His first job in the country was that of a waiter at a Pakistani restaurant. But the restaurant closed down few months later. His job hunt began again and he found an opening in Foodland and took the job without hesitation.
Yusuf spends seven days a week here, confined to the basement.
“It felt like being confined in a prison for the first few months. But I tried not to feel sorry for myself for that would make things worse. I have studied only till the ninth grade; job-wise I have limited options. I have a wife and five children to feed, I have no other options,” Yusuf says.
Yusuf makes $800 a week. He pays $1700 for rent each month.
But Yusuf always caters to his children — Sheik Abdul (14), Khadija Sheik (10), Yonus Sheikh (7), Johara Sheik (5) and Mahmud Sheik (3). “As a child I never got what I wanted. But I want to give my children everything they want. I want to give them a good education too, so that they do not end up like me,” he says. But that often means having no money left by the end of the month. “I did $600 worth of shopping during Black Friday sale for my children and wife. I also bought my children a PlayStation recently,” he says.
“In the ten years that I have been in the US, the only luxury I indulged in was buying a fancy pair of shoes for myself,” Yusuf says.
“I don’t want my children to look after me when they grow up. I will be happy if they can fend for themselves,” he says.
Yusuf fears his children will grow up without learning to appreciate his culture. “But I am never going to force them to do things they don’t like,” he says.
Yusuf makes it a point to send money to his aging parents back in Bangladesh. “I miss them, I miss home, I miss my friends. In these ten years I haven’t gone back to my hometown, Narail. When I feel depressed I always remind myself I have a family to take care of — both here and in Bangladesh,” says Yusuf.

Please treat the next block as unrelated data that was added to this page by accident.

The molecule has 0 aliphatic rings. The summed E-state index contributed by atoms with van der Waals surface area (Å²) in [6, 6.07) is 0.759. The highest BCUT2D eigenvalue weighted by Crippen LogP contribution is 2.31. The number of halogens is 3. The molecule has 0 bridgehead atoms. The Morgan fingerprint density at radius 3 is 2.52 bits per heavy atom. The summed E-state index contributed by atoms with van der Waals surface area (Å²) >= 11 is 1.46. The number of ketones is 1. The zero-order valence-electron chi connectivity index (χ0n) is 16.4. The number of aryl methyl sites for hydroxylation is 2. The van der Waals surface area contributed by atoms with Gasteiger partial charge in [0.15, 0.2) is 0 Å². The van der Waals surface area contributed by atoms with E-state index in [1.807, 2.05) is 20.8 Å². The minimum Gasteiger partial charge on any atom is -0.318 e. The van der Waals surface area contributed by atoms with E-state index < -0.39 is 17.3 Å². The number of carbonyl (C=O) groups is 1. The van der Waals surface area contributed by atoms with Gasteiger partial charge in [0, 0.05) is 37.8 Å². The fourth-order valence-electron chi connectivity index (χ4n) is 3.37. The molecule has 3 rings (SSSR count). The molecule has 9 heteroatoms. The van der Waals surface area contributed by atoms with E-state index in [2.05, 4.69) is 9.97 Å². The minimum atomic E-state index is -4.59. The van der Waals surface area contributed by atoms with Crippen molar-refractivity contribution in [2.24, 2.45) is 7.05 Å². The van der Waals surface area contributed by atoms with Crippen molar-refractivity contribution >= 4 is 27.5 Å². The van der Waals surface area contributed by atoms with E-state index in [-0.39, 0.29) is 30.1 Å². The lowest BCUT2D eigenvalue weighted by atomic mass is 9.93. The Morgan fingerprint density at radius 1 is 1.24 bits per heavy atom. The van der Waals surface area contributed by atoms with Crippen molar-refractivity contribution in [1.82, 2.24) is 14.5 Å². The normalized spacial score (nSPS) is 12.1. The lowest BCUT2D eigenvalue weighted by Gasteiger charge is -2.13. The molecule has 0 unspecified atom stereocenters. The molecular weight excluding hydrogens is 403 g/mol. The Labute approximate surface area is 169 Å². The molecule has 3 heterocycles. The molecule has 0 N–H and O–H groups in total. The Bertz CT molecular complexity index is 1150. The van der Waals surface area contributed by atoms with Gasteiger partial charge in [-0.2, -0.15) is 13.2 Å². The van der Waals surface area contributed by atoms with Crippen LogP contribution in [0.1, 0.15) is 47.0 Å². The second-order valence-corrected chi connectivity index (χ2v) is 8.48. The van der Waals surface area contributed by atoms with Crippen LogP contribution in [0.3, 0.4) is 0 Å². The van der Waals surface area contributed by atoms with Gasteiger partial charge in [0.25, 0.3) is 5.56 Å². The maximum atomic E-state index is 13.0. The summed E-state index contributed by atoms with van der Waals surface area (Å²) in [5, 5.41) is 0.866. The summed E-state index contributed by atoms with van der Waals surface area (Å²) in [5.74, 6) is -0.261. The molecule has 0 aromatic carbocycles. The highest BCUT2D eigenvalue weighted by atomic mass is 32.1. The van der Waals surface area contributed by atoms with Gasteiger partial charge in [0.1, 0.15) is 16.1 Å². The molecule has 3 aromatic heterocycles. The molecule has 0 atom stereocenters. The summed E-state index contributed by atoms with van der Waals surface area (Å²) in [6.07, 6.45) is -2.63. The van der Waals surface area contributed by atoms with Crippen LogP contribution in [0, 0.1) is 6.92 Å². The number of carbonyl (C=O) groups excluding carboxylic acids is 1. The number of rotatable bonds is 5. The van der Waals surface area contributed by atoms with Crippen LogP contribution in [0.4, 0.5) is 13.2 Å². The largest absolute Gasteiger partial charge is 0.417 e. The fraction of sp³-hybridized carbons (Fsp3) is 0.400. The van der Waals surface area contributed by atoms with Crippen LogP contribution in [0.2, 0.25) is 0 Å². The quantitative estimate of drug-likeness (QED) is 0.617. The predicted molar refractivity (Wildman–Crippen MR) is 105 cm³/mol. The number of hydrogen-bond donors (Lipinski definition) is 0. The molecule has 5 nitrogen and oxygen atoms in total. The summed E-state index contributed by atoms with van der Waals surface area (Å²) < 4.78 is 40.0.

Narail is a small town in the south-western part of Bangladesh. The lush green fields, the sparkling ponds, and his friends, are the things that Yusuf misses most.
“If I return to Bangladesh now I am sure I wouldn’t have to work so hard as I do now. But then again I won’t be making the amount of money that I make now,” he says.
His second customer of the day arrives.
Yusuf greets him with a broad smile.
“How are you doing? What can I get for you today Shakhwath bhai (brother)?” he asks.
“Four pounds of gosht (beef) and two whole chickens,” Shakhwath Lokma replies.
Lokma, a regular customer, describes Yusuf as a “good hardworking man.” He hands Yusuf a $5 tip before he leaves.
It is this hard work that often makes it difficult for Yusuf to say his namaz (prayer) five times a day, as ordained by Quran. “If I can do it only once a day then I make it a point to recite all the rakats (verses),” Yusuf says. He tries to visit the mosque at Alewife on Fridays.
“Our religion also entails women to cover their heads all the time and also to wear burqa. My wife doesn’t wear one, and I don’t force her. This is a country where you cannot force anybody into doing anything,” Yusuf says.
Yusuf refrains from drinking alcohol and consuming pork. “That’s what my religion says. But I do it because I have never been used to it. If my children grow up and choose to drink wine or eat pork I won’t stop them but it is definitely wrong and something I won’t like,” he says.
Yusuf brings lunch to work every day. “I can only eat halal meat. That’s what our religion says. It is the way we cut our meat. We cut it in two strokes and take the name of Bismilla Allah (the name of God) before slaughtering the animal. The blood draws out of the animal and the meat turns out to be very tasty due to the process we employ. The halal process ensures that the animal encounters very little pain,” he says.
He also keeps the month long fast during the holy month of Ramadan. “I eat before sunrise and then again after sunset. It is difficult but that is what we have been used to as a child,” he says.
It’s almost 9 p.m. It’s time for him to clean up his workstation and mop the basement floor before he leaves for the day. He is visibly exhausted. Jamal Uddin will give him a ride back home, to Everett.
Almost all his children are asleep by the time he reaches home. “I take a long shower and cook for myself. I am tired of the burgers, pizzas and sandwiches that my wife cooks. I buy gosht from the store and cook some gosht curry, dal and rice along with it. I watch TV and relax,” he smiles.
His day begins at 6 a.m. He helps his older kids to get ready and walks them to school. Jamal Uddin will give him a ride to the store, as he does every day.
Jamal Uddin parks his car right in front of the store. Yusuf can see the words ‘FOODLAND’ clearly now.